Since 1990, DC Comics and its Vertigo imprint have published a number of miniseries and ongoing series chronicling the adventures of Tim Hunter, an modern adolescent English boy destined to become the greatest sorcerer of his era. Tim was introduced in a four-issue miniseries, The Books of Magic, written by Neil Gaiman (reprinted as a single-volume trade paperback in 1991). In this story, four powerful magic workers (including John Constantine) took Tim Hunter on a tour of magic in the DC Universe, including a visit to a young Merlin in the years before Arthur's kingship (issue #1, 1990).
Following a run of seventy-five issues (plus annuals, spin-off miniseries, etc.) of an ongoing Books of Magic title, Tim Hunter returned in the 2001 five-issue miniseries The Names of Magic. In this story, written by Dylan Horrocks, Tim underwent a quest to discover the truth of his identiy and origins which eventually led him to a cave at Tintagel (King Arthur's legendary birthplace) and another encounter with Merlin (issue #5). Tim learned that Merlin had created him in his dreams to serve (as Merlin had) as a conduit for magic, "the power once called the Myrddin -- the Merlin" and to battle the darkness that threatened to extinguish not only magic, but all Creation.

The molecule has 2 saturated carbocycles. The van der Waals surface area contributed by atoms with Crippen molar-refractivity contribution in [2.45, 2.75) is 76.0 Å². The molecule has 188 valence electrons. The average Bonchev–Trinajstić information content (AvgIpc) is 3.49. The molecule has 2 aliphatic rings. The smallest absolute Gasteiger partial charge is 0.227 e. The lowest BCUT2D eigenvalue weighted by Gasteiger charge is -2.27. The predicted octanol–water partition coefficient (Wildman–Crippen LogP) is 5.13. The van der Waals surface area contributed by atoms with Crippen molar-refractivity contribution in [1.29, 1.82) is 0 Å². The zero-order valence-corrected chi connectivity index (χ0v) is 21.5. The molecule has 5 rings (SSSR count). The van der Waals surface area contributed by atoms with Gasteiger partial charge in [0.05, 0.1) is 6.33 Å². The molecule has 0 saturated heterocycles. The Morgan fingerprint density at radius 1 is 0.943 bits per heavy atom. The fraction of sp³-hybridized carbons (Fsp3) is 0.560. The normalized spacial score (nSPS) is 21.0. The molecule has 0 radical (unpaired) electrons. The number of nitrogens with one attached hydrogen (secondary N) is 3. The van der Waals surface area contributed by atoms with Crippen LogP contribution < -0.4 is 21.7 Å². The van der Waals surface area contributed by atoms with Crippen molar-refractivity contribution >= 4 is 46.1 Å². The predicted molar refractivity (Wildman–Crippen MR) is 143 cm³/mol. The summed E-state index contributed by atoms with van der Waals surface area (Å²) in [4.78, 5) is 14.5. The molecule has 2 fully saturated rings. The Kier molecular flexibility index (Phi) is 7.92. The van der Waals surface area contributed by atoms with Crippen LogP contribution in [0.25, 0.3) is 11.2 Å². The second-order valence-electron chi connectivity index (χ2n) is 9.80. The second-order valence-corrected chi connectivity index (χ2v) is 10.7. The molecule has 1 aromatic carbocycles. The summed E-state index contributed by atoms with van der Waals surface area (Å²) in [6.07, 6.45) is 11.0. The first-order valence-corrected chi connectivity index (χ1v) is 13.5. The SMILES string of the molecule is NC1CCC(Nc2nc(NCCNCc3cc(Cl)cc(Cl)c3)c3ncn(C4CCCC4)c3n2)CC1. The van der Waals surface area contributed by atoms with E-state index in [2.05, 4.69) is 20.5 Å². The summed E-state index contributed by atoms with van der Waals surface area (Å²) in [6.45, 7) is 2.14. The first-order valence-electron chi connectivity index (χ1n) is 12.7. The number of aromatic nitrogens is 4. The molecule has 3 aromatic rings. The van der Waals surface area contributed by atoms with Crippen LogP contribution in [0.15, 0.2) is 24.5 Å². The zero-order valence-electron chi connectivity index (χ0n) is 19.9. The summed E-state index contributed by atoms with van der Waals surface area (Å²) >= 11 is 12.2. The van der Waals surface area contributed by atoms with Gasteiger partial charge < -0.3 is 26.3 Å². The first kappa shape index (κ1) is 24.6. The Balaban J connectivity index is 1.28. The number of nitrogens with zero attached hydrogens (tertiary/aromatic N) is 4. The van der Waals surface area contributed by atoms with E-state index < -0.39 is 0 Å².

Tim's story continued in Hunter: The Age of Magic. In the early issues of this series, Merlin appeared as Tim's confidant and mentor of sorts, in the form of an owl familiar. Merlin apparently perished in issue #16 (December, 2002).
This character, a superheroine whose adventures took place in a Britain existing in the realm of Faerie, appeared in in a back-up feature in several issues of Hero Comics' short-lived black & white series Flare. A companion of Britannia's named Lance was introduced in Flare v.2, #12 (1993). The following issue strongly suggested that Lance was Sir Lancelot, who "for a thousand years and more... [had] been doing penance for his one great sin." (See the Iron Fist entry below for a similar treatment of Lancelot's survival.)
Marvel's third hero to bear the name Captain Marvel (none of whom bear any relation to the original "Marvel Family" character) became involved with a plot by Merlin (the "imposter" version introduced in Thor #96) to summon Grendel's mother (from Beowulf) to aid him in his quest for the Holy Grail in Captain Marvel v.5, #20-21 (2001).
The sardonic seaman Corto Maltese has been a fixture of European comics for years in adventures written and illustrated by Hugo Pratt. In Corto Maltese: A Mid-Winter Morning's Dream (published in book form, in English, by NBM in 1987), Maltese stands in for King Arthur to foil a German ("Saxon") plot against Britain during World War I, fulfilling a purpose laid out for him by the island's Faery guardians, who include Morgana and Merlin.
The titular hero, a contemporary mercenary, was healed of a mortal illness by the Holy Grail in a story running through issues 6 - 9 of his eponymous Image Comics series (1994).